“The biggest success that comes from the events is the environment that is created,” Dr. Sly said.
“Many people don’t understand what it is like to be in a room and feel less likely to raise your hand and feel uncomfortable because you’re the ‘minority’. But when you’re in a room full of your sistahs there’s a sense of ease and excitement that exists.”
Sistahs in Dentistry has established itself as an anchor organization helping black women in dentistry grow both professionally and personally.
How do Sistahs in Dentistry and the Association of Black Women Dentists organization uplift, celebrate, and support their members?
Founding charter member Dr. Karen Luckett said that during her 27 years in practice she has sometimes felt isolated. In the 30-to-50-mile radius of her dental practice in McComb, Mississippi, only 3 of the 12 to 15 dentists are Black females, Dr. Luckett explained.
“There is a difference between a male and female dentist. There is an even greater difference as a Black female dentist. There are unique challenges, and it’s helpful to have others who understand your challenges.”Sistahs in Dentistry Charter Member Dr. Karen Luckett, McComb, Mississippi.
“I’ve been in practice 27 years and out of dental school 30. Sometimes I’ve felt isolated, but this group has opened up so many opportunities for me. I had a small community of colleagues I could reach out to, but now I have a whole community that I would not otherwise have connected with,” said Dr. Luckett.
The practice growth Dr. Luckett has experienced has been notable — including a 25% increase in revenue each year since joining the group. Even more significant, she said, are the meaningful connections she’s made.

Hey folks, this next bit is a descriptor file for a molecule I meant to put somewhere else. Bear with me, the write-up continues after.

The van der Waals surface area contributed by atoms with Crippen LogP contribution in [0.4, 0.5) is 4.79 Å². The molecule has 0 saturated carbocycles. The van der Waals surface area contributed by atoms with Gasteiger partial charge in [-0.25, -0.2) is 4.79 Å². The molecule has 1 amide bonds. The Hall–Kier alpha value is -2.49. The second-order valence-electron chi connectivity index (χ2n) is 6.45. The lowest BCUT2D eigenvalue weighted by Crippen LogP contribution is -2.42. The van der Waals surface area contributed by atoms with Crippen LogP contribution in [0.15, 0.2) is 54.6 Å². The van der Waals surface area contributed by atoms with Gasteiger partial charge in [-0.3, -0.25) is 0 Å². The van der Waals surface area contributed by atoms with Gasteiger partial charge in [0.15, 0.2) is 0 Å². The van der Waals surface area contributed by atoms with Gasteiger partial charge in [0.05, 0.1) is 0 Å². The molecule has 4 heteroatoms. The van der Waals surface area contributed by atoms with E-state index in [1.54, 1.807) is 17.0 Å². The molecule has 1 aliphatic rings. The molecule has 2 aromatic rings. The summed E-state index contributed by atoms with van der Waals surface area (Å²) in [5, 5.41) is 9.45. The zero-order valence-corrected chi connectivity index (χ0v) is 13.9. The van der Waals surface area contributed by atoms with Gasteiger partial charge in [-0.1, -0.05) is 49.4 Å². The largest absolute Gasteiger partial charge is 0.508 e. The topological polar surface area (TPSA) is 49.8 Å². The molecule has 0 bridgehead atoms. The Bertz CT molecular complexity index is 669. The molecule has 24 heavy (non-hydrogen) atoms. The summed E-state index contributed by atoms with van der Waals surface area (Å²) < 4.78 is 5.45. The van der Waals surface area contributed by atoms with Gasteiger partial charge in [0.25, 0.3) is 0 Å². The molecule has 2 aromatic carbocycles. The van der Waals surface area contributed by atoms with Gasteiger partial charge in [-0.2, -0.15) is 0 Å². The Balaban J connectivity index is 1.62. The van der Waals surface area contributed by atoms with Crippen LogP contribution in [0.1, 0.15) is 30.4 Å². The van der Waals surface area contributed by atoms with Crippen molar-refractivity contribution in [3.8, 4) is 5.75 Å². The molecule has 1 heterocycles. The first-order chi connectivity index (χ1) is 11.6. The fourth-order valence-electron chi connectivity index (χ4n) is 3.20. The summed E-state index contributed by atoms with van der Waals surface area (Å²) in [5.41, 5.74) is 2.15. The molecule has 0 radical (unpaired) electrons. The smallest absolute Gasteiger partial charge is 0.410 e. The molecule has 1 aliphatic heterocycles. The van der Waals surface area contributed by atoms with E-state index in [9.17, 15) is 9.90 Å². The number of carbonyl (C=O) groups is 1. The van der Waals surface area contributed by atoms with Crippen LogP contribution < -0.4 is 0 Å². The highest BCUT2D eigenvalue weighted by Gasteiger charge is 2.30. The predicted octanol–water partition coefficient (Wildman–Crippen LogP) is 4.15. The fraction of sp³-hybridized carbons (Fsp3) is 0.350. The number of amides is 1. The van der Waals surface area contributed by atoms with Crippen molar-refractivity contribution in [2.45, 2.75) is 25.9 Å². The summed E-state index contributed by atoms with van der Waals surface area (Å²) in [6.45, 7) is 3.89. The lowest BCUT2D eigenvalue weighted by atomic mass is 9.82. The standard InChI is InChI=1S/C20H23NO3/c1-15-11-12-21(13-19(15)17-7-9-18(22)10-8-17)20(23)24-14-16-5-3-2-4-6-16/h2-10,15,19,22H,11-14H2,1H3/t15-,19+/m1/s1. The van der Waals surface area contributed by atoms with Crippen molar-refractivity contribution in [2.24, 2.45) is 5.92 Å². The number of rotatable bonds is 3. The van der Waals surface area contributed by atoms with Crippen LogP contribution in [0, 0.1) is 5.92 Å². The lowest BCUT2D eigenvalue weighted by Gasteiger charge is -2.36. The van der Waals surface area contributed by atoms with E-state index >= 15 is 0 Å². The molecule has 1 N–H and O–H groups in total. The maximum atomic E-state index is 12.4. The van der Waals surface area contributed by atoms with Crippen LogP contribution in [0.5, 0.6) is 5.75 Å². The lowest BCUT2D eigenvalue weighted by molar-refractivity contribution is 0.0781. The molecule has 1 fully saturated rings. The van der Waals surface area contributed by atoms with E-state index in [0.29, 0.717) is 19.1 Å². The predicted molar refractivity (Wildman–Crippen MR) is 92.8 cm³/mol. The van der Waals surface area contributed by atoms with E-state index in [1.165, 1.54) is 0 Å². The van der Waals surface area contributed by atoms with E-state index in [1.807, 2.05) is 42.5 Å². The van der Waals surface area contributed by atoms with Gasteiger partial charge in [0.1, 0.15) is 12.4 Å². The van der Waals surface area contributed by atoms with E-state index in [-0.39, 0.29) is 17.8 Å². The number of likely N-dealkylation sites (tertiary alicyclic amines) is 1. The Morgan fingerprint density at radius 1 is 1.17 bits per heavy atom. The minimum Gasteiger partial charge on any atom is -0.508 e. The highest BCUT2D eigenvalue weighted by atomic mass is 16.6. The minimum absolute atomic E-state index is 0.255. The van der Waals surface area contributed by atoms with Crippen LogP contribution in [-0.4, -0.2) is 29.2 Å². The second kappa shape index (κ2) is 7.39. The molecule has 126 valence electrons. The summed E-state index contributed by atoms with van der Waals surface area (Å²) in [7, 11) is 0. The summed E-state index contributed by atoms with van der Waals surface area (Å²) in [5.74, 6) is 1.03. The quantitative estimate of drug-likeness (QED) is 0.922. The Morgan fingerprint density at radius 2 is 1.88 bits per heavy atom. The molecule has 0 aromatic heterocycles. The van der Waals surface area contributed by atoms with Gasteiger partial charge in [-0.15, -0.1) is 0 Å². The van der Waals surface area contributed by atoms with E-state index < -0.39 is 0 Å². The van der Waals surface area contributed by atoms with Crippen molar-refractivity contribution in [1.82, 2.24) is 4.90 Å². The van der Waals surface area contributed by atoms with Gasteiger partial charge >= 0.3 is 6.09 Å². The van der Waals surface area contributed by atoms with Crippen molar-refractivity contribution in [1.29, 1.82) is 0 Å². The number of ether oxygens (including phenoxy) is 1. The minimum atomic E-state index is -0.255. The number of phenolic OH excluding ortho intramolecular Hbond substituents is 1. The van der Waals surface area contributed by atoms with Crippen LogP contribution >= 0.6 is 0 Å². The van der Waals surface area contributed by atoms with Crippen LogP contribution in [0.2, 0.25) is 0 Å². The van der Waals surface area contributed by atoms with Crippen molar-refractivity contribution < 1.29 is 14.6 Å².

“Our profession is stressful and demanding. It helps when you have somewhere you can take your shoes off and talk about it,” said Luckett.
“I’m older in practice, but I’m excited about the opportunity to continue to learn and grow. Sometimes we get stagnant, but my connection to this community has shifted my mindset.”
As a Sistah in Dentistry and member of the Association of Black Women Dentists, Dr. Dana Truesdale has seen exponential growth at her practice in Baltimore. She describes Sistahs in Dentistry as ‘the missing piece’ that unlocked a door and she attributes this success in part to her membership.
“My level of thinking is different, because now I have a team of people with similar experiences,” she said of the national organization that empowers Black women dentists and dental students.
“Some of them have more experiences than I have or are more business savvy, and I’m like a sponge, just soaking up all this new information, applying these things in my practice.”
Dr. Truesdale sums up what Sistahs in Dentistry has done for her professionally, and how she plans to pay it forward.
Regarding professional growth efforts afforded by Sistahs in Dentistry:
“There was a missing piece of ‘How do I get there? Where is the bridge? This organization has just met me where I was, met me on my level. For so long I just needed that door unlocked, and now that door is open and I’m all in.”Sistah in Dentistry member Dr. Dana Truesdale
“What I hope to bring to the table? I hope to recruit people and tell the ladies coming out of dental school: ‘You don’t have to take the scenic route. There’s a road that has been paved by sistahs before you.'”